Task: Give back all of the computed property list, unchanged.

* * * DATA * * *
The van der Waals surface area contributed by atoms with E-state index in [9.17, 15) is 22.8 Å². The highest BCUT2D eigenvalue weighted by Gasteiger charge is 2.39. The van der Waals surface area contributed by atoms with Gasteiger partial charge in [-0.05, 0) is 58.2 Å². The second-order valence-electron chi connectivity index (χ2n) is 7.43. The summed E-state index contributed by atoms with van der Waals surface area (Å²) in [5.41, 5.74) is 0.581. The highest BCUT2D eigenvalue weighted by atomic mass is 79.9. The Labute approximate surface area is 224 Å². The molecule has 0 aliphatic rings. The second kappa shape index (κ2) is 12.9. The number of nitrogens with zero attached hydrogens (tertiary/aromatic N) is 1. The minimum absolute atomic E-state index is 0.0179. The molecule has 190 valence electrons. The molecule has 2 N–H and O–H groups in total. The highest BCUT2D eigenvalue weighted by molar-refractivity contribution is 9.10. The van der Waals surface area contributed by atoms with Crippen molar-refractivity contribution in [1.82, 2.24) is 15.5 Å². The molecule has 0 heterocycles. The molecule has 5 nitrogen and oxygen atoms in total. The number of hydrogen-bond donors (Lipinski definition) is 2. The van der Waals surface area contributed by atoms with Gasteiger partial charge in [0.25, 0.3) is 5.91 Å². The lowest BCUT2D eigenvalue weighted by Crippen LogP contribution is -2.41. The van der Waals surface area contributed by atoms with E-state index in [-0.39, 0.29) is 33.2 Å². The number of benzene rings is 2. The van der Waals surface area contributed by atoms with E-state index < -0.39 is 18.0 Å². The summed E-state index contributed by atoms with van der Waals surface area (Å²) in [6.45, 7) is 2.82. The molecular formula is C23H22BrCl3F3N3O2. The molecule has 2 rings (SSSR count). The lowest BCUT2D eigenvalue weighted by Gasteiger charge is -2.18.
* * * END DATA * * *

The van der Waals surface area contributed by atoms with E-state index in [9.17, 15) is 22.8 Å². The highest BCUT2D eigenvalue weighted by Gasteiger charge is 2.39. The van der Waals surface area contributed by atoms with Gasteiger partial charge in [-0.05, 0) is 58.2 Å². The second-order valence-electron chi connectivity index (χ2n) is 7.43. The summed E-state index contributed by atoms with van der Waals surface area (Å²) in [5.41, 5.74) is 0.581. The highest BCUT2D eigenvalue weighted by atomic mass is 79.9. The Labute approximate surface area is 224 Å². The molecule has 0 aliphatic rings. The second kappa shape index (κ2) is 12.9. The number of nitrogens with zero attached hydrogens (tertiary/aromatic N) is 1. The minimum absolute atomic E-state index is 0.0179. The molecule has 190 valence electrons. The molecule has 2 N–H and O–H groups in total. The highest BCUT2D eigenvalue weighted by molar-refractivity contribution is 9.10. The van der Waals surface area contributed by atoms with Crippen molar-refractivity contribution in [1.82, 2.24) is 15.5 Å². The molecule has 0 heterocycles. The molecule has 5 nitrogen and oxygen atoms in total. The number of hydrogen-bond donors (Lipinski definition) is 2. The van der Waals surface area contributed by atoms with Gasteiger partial charge in [0.25, 0.3) is 5.91 Å². The lowest BCUT2D eigenvalue weighted by Crippen LogP contribution is -2.41. The van der Waals surface area contributed by atoms with E-state index in [-0.39, 0.29) is 33.2 Å². The number of benzene rings is 2. The van der Waals surface area contributed by atoms with E-state index < -0.39 is 18.0 Å². The summed E-state index contributed by atoms with van der Waals surface area (Å²) in [6.45, 7) is 2.82. The molecular formula is C23H22BrCl3F3N3O2. The molecule has 2 rings (SSSR count). The lowest BCUT2D eigenvalue weighted by Gasteiger charge is -2.18.